Art & Culture

Is Blogging (a valid form of) Art Criticism?

Akinci – Image courtesy Art Amsterdam

I’m taking part in an experiment, the Art Amsterdam Medialab, at this year’s Art Amsterdam art fair. The Art Amsterdam Medialab is produced by Art Amsterdam, Domein voor Kunstkritiek, and De Groene Amsterdammer. With 133 galleries from Europe, North America and Asia participating, Art Amsterdam is the largest contemporary and modern art fair in the Netherlands. The mission of the Art Amsterdam Medialab is to utilise a team of bloggers to report on the fair, ask critical questions, and take part in a debate about the definition and positioning of art criticism.

We’ll be posting our interviews and reports on the blog, so keep an eye on it, and also follow my Twitter feed as well as the Twitter accounts for the Medialab project, for Art Amsterdam, and for the Domain for Art Criticism. You can also track the Twitter hashtag #AA11.

If you are in town, a highlight will be the debate we’re holding on Thursday the 12th of May, at 13.00 at the Art Amsterdam fair. The debate is entitled Is Blogging Art Criticism?

The primary reason for the debate is to examine the shift of art criticism from traditional media to blogging and other social media, and another reason for this debate is that the major Dutch arts funder the Mondriaan Stichting rejected financing the Art Amsterdam Medialab experiment, as in their view, blogging is not art criticism.

Fortunately, the Mondriaan Stichting wants to elaborate on that in this debate. Madeleine van Putten of the Mondriaan Stichting will talk about their arguments and visions with director of Nest/reporter Eelco van Lingen, editor-in-chief Kunstbeeld Roos van Put. Yours truly, Michelle Kasprzak, and new media journalist/NRC blogger Ine Poppe represent the active, at-the-coalface side of critical blogging. This quick and dirty debate of an hour will address issues like blogging as a proper medium for art criticism, and the dangers and the possibilities as criticism expands in this manner.

Hope to see you at Art Amsterdam! If there are any angles you think would be interesting for us to cover, please drop me a line or comment on this post.

Art & Culture My Lectures

Forked Identities, Mentioned-and-not-mentioned, Authority, and more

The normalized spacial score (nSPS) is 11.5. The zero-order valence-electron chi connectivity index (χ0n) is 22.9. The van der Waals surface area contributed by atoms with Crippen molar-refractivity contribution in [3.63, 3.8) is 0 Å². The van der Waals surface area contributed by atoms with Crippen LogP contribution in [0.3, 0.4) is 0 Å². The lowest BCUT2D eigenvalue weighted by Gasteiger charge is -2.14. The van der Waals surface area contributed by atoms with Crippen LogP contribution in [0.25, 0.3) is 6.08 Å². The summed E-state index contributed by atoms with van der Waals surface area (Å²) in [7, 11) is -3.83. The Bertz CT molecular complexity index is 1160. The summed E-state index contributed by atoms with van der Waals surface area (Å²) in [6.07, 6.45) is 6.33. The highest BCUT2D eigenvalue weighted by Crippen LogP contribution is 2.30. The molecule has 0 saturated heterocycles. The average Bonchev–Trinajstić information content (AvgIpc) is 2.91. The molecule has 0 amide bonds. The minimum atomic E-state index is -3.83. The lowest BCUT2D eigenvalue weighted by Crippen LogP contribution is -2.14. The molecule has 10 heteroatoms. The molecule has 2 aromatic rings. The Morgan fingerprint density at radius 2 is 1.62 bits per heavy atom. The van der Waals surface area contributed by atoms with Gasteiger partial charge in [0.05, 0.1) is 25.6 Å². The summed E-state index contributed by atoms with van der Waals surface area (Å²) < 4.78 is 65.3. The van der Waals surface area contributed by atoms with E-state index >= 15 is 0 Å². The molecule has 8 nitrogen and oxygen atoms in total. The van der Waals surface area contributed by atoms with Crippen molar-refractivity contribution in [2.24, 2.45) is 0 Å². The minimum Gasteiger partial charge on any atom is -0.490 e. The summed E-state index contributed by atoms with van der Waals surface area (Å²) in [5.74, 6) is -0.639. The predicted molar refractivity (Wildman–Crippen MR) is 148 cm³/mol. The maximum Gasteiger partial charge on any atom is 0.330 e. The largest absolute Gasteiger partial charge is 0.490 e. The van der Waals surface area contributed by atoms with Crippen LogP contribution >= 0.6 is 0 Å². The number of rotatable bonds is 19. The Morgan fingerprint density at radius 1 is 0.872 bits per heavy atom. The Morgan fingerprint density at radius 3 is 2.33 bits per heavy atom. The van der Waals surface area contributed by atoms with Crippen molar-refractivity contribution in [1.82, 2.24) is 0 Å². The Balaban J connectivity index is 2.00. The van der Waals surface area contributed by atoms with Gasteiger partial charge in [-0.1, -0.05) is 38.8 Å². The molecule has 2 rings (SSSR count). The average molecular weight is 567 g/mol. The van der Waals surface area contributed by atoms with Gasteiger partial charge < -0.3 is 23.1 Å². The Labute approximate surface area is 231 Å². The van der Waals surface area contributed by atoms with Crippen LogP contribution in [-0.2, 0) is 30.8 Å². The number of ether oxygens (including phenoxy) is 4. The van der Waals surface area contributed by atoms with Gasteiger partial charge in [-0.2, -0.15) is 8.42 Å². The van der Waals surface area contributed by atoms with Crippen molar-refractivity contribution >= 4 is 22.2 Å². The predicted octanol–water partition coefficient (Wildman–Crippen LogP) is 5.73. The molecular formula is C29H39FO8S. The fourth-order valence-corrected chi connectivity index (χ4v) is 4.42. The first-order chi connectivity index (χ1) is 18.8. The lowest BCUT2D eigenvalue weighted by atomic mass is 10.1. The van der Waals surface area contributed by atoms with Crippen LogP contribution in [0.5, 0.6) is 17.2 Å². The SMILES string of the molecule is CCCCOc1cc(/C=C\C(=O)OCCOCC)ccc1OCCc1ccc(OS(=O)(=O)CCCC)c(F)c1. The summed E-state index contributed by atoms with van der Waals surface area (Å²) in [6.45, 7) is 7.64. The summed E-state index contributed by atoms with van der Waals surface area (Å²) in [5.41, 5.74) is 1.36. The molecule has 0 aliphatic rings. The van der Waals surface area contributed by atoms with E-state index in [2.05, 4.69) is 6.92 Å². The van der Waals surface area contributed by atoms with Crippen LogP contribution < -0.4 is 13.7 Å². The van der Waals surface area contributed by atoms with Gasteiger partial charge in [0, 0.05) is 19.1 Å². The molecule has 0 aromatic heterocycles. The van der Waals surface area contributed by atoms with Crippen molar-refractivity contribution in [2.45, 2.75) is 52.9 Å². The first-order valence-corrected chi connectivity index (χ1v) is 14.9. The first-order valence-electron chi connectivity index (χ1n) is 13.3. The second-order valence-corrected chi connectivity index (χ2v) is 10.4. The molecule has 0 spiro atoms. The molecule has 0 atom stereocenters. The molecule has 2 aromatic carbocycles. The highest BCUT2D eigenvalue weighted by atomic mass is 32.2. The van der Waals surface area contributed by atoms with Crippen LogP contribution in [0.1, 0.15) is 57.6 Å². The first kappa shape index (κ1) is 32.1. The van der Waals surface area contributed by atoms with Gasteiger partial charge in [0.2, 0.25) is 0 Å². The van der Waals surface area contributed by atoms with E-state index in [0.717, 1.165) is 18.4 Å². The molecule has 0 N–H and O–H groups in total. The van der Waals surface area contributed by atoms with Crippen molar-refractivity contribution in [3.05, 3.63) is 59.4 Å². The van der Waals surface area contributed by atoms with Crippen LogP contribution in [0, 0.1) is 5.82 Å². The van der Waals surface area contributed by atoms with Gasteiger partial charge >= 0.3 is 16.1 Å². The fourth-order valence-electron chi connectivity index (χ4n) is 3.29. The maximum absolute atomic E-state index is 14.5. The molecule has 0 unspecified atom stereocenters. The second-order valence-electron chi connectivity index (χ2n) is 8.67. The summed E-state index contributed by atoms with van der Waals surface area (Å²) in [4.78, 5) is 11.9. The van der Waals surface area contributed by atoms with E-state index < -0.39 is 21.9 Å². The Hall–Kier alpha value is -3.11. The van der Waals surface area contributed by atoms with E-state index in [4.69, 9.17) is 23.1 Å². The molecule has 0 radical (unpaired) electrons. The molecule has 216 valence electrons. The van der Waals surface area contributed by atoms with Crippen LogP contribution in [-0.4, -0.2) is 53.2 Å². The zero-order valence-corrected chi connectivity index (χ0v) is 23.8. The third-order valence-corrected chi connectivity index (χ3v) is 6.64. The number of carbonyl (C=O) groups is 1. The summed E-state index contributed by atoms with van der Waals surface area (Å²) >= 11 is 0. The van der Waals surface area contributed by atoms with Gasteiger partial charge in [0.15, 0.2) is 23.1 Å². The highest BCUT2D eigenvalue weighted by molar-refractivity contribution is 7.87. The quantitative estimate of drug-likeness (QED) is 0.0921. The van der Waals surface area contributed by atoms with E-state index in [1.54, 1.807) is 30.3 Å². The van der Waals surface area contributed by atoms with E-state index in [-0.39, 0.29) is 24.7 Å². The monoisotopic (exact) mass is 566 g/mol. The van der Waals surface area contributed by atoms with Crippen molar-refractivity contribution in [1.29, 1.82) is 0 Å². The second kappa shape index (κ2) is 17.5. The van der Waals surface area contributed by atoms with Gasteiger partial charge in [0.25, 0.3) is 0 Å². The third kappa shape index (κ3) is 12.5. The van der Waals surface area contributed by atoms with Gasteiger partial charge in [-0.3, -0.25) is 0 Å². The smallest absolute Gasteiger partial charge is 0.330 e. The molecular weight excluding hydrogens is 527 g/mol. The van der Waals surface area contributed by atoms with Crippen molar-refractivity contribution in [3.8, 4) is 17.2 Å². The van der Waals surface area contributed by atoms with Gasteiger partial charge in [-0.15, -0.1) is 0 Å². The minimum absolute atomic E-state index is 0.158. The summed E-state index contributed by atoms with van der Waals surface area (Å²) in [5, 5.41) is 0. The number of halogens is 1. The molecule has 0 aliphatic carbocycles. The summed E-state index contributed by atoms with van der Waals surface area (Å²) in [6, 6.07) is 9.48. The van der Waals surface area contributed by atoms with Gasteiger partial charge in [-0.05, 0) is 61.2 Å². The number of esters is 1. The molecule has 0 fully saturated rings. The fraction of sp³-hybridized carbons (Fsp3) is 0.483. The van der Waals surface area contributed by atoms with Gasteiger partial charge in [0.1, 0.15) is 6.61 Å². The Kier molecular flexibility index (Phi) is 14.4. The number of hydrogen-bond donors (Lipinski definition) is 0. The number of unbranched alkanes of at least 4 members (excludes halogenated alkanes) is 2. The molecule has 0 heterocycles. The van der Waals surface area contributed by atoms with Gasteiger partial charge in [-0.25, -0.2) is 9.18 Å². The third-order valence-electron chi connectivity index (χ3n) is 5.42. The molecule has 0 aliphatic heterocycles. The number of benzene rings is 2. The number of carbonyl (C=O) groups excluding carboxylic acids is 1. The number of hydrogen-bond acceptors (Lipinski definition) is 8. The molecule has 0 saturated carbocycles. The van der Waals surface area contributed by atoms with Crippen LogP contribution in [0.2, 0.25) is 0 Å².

This year I was delighted to present at PICNIC, as part of a panel on the future of cultural criticism. The panelists engaged with the topic of journalism in the cultural realm and how it is changing in the face of “everyone’s a critic” in our digital age. The main points that I addressed were the binary of mentioned and not-mentioned in contemporary art criticism (concept courtesy of Boris Groys), how authority is built online, and what I call “forked identities”.

I think my points on mentioned/not-mentioned and building authority are pretty clear from my presentation (embedded below), but to elaborate on “forked identities” a bit: I have about 5 Twitter accounts, 9 friend groups with varying access to my profile on Facebook, and 2 public blogs plus many other websites that I contribute to now and again. In each of these situations I am presenting a slightly different facet of myself. This is just how it is in our contemporary communications environment. I want the ability to communicate my most colourful opinions to a close circle of 7 friends on Twitter, while highlighting only my professional achievements on my fully public Twitter feed with over 500 followers, or this blog. My identity has been forked into several sub-identities, which is (of course) not unlike how I conduct myself in varying social situations in real life.

Here is my Prezi (I added a few slides to it after the fact, to assist in comprehending it, as I thought it a bit opaque as a stand-alone without these modifications):